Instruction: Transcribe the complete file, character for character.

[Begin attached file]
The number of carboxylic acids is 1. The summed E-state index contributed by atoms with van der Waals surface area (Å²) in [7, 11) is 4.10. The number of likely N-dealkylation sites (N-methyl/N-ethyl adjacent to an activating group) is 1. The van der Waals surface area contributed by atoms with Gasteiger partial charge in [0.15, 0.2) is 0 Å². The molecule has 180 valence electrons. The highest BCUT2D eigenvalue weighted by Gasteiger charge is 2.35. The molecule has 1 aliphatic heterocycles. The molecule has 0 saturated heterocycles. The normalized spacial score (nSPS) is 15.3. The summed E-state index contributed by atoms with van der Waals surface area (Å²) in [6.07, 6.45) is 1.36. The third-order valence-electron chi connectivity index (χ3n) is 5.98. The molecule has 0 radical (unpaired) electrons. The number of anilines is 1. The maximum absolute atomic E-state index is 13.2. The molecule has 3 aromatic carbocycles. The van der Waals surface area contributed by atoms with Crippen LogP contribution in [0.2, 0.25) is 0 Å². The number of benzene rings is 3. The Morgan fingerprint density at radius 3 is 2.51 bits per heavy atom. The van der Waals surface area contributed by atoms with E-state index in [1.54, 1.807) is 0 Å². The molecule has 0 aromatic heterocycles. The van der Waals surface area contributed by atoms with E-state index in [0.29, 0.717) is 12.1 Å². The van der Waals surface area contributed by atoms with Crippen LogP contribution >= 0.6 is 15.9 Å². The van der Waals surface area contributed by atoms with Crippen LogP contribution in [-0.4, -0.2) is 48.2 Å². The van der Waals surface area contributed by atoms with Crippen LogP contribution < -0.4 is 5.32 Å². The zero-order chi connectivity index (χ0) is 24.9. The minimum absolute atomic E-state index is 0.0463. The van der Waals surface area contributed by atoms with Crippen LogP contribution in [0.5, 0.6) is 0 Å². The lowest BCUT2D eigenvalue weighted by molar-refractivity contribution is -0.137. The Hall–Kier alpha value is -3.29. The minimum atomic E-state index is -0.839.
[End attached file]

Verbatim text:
The number of carboxylic acids is 1. The summed E-state index contributed by atoms with van der Waals surface area (Å²) in [7, 11) is 4.10. The number of likely N-dealkylation sites (N-methyl/N-ethyl adjacent to an activating group) is 1. The van der Waals surface area contributed by atoms with Gasteiger partial charge in [0.15, 0.2) is 0 Å². The molecule has 180 valence electrons. The highest BCUT2D eigenvalue weighted by Gasteiger charge is 2.35. The molecule has 1 aliphatic heterocycles. The molecule has 0 saturated heterocycles. The normalized spacial score (nSPS) is 15.3. The summed E-state index contributed by atoms with van der Waals surface area (Å²) in [6.07, 6.45) is 1.36. The third-order valence-electron chi connectivity index (χ3n) is 5.98. The molecule has 0 radical (unpaired) electrons. The number of anilines is 1. The maximum absolute atomic E-state index is 13.2. The molecule has 3 aromatic carbocycles. The van der Waals surface area contributed by atoms with Crippen LogP contribution in [0.2, 0.25) is 0 Å². The number of benzene rings is 3. The Morgan fingerprint density at radius 3 is 2.51 bits per heavy atom. The van der Waals surface area contributed by atoms with E-state index in [1.54, 1.807) is 0 Å². The molecule has 0 aromatic heterocycles. The van der Waals surface area contributed by atoms with E-state index in [0.29, 0.717) is 12.1 Å². The van der Waals surface area contributed by atoms with Crippen LogP contribution >= 0.6 is 15.9 Å². The van der Waals surface area contributed by atoms with Crippen LogP contribution in [-0.4, -0.2) is 48.2 Å². The van der Waals surface area contributed by atoms with Crippen LogP contribution < -0.4 is 5.32 Å². The zero-order chi connectivity index (χ0) is 24.9. The minimum absolute atomic E-state index is 0.0463. The van der Waals surface area contributed by atoms with Crippen LogP contribution in [0.5, 0.6) is 0 Å². The lowest BCUT2D eigenvalue weighted by molar-refractivity contribution is -0.137. The Hall–Kier alpha value is -3.29. The minimum atomic E-state index is -0.839.